No cattle, no crops; a good harvest requires a strong ox for the plow. (MSG)
Where there are no oxen, the manger is clean, but abundant crops come by the strength of the ox. (ESV)
Where there are no oxen, the manger is empty, but from the strength of an ox come abundant harvests. (NIV)
Without oxen a stable stays clean, but you need a strong ox for a large harvest. (NLT)
I like the way the NLT expresses this verse the best. The concept in an agricultural economy without mechanization is simple. Animals are messy, and those messes must be cleaned up. Without the animals, especially the beasts of burden, there will be few crops. A person might be able to cultivate a small garden with a shovel and hoe, but it takes something much stronger to pull a plow and cultivate a field.
Life is this way. Achieving anything worthwhile requires effort. Solomon talks about prosperity often and he generally connects it with demanding work. God designed us to work. Adam and Eve had a garden to care for before the fall. Some people have work to do that they genuinely enjoy. I was one of those people, but even then, there were tasks that had to be done that were either difficult or tedious. Without those tasks, the joy that came from completing a project would not have happened.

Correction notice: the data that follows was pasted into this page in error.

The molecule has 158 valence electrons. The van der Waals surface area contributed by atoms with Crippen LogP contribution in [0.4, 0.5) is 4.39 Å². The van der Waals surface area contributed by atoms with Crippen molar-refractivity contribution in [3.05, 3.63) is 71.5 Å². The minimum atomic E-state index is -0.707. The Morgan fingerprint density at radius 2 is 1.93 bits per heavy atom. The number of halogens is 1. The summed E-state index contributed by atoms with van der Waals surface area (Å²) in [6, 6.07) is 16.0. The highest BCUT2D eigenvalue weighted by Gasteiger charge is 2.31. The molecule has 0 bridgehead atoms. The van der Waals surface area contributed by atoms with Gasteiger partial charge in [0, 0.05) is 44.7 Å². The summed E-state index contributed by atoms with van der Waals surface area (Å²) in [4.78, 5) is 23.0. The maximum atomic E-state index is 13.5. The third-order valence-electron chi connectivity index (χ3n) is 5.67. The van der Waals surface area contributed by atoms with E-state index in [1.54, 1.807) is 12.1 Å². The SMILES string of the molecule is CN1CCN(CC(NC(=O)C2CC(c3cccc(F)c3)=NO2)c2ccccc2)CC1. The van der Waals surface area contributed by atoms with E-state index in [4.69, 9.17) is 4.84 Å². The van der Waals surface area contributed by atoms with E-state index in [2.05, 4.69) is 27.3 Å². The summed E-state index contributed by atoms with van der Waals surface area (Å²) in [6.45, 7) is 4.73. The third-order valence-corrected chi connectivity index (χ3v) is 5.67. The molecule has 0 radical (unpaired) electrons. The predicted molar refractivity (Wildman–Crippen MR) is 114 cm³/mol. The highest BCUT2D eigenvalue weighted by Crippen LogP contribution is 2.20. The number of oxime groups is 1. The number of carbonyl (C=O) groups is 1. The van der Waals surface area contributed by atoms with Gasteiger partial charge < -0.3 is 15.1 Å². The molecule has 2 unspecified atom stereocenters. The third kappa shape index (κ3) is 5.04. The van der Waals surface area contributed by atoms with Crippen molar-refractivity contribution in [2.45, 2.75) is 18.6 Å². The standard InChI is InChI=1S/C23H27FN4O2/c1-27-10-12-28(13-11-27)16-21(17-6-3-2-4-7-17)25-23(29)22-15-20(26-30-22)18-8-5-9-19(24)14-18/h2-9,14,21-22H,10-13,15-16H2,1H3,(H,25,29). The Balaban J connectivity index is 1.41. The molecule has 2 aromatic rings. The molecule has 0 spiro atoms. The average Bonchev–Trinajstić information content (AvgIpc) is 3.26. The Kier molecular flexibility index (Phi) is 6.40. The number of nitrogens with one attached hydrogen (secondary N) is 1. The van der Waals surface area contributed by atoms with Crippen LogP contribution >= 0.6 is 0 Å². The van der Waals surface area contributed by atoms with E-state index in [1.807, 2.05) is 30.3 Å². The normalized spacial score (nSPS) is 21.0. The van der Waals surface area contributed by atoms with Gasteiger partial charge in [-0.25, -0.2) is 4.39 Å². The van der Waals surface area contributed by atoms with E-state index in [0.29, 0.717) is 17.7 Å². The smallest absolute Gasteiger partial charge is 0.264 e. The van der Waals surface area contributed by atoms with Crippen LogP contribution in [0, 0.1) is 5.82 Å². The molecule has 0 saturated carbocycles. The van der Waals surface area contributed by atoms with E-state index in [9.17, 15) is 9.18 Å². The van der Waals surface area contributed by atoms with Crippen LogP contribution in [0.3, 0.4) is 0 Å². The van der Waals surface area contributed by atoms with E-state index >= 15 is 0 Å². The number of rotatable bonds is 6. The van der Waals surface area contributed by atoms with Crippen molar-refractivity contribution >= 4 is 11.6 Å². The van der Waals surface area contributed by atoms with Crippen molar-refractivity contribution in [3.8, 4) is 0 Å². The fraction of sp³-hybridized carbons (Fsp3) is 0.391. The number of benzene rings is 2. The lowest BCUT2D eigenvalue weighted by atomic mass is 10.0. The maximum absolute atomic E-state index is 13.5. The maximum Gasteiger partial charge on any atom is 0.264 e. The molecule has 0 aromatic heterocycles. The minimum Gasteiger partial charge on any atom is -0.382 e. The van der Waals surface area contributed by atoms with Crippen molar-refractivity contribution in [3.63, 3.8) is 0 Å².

Brothers and sisters, if someone is caught in a sin, you who live by the Spirit should restore that person gently. But watch yourselves, or you also may be tempted. Carry each other’s burdens, and in this way you will fulfill the law of Christ. (Galatians 6:1-2 NIV)
I think this is Paul’s take on Proverbs 14:4 from a spiritual perspective. God intends for us to live in relationship with our brothers and sisters in Christ. The difficulty is that we are not perfect. The messes the oxen make in the barn can be cleaned out with a shovel. Yes, it takes physical effort and the smell is unpleasant, but it can be done. The truth we don’t want to accept is that just as the oxen mess up the barn every day requiring everyday cleaning, we make messes in all our relationships all the time. We have several choices. We could ignore the relational messes, but eventually, the smell will get to us and we’ll move away from the mess. We could try to avoid relational messes by intentionally withdrawing from people, but we still must live with ourselves. If we want to experience the joy that comes from healthy relationships we will be continually cleaning up messes.
For my grandchildren:
Life is messy. Don’t try to avoid them, just clean them up.